The biggest problem facing U.S. malls is under-performing retailers, Taubman Centers COO Bill Taubman and other experts told Bloomberg in conjunction with this week's annual convention of the International Council of Shopping Centers.
According to real estate experts who spoke with Bloomberg, the rise of e-commerce and changing consumer tastes pose less of a threat to the future of the American mall than retailers that are unable to respond to those challenges.
The strong American dollar is triggering a drop in tourist visits to metropolitan shopping districts, experts said. Malls that depend on tourists from Europe and Latin America are struggling more than others, although Chinese tourism remains consistent, Taubman said.
Bloomberg’s round of interviews with mall executives and others attending the International Council of Shopping Centers annual convention paints a bleak picture of failures to respond to the changing retail landscape.
Matt Lougee, a senior vice president at DDR Corp., which owns shopping centers across the U.S., told Bloomberg that T.J. Maxx and Marshalls owner TJX Cos. is showing the world that e-commerce isn’t the only channel capturing consumer dollars. “Those dollars are going somewhere,” Lougee said. “They went to a different channel, not necessarily the Internet.”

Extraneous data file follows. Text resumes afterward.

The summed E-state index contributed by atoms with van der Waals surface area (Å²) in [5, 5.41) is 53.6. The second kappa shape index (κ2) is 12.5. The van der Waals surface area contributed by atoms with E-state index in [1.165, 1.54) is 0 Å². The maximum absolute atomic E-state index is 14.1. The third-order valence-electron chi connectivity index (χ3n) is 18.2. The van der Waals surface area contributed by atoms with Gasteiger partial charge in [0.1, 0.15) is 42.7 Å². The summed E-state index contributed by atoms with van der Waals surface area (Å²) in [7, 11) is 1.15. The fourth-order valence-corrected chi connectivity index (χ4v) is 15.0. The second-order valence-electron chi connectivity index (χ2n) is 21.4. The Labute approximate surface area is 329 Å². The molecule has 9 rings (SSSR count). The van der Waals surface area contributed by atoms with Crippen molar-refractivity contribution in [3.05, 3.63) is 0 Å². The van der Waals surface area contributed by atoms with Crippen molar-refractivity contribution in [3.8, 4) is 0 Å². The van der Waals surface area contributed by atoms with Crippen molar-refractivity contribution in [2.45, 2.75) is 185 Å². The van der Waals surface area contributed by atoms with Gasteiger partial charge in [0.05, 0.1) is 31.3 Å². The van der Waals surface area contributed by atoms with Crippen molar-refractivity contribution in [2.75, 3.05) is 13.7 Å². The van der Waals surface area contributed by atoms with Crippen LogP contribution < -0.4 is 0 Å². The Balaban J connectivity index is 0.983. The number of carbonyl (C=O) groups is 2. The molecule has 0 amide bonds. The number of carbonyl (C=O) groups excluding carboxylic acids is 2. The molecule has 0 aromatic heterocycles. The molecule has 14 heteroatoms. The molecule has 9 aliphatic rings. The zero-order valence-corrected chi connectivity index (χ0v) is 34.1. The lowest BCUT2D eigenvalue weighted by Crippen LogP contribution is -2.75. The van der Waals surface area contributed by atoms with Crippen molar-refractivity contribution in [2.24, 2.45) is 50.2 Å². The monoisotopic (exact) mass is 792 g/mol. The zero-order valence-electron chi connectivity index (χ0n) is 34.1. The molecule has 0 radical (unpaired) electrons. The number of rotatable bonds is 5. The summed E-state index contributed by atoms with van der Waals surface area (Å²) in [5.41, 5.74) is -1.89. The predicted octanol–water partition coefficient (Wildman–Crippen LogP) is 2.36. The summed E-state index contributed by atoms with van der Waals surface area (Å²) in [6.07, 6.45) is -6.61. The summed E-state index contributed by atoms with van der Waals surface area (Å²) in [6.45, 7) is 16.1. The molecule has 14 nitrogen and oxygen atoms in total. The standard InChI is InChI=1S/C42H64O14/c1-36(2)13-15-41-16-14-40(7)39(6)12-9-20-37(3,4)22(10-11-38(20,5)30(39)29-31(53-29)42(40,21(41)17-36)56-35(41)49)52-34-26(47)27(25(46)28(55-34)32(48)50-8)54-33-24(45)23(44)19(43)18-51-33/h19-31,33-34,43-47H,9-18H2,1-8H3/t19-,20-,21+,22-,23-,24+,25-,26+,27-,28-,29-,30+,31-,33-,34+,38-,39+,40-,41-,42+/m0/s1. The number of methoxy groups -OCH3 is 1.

That jibes with Simon Property Group chairman and CEO David Simon's remarks in a conference call with analysts last month. Simon also pushed back against the widely-held notion that American malls are dying and said, “The Internet is not the panacea.”
In fact, Simon seems exasperated with the suggestion that the American mall is doomed. “If it were up to the media, malls would have already been extinct,” he said. “Demand is fine. Properties are getting better. We've got supply and demand in our favor.”
Mall owners are also frustrated because investor wariness with many retailers—Macy’s, Nordstrom, Kohl’s and Abercrombie & Fitch among them—is bleeding into investment attitudes toward their companies.
But mall and other property owners that lease to retailers should see the need to replace shuttered stores as a routine part of their business, Vereit Inc. CEO Glenn Rufrano said. “Retailers will always lose space, not because they are retailers, but because they are bad merchants,” he stated, according to Bloomberg.
While America currently has about 1,100 enclosed malls, retail analyst Jan Kniffen recently said on CNBC’s “Squawk Box” that number should be around 700. “The top 250’ll do fine, and the rest of them are going to struggle,” he noted.
Kniffen, CEO of J. Rogers Kniffen Worldwide Enterprises, believes e-commerce sales will reach 50% of apparel sales in a dozen years or so, and that brick and mortar retail will have to adjust by closing stores. He called Amazon the “biggest gainer in apparel.” Kniffen also said that the U.S. is the most over-stored country in the world.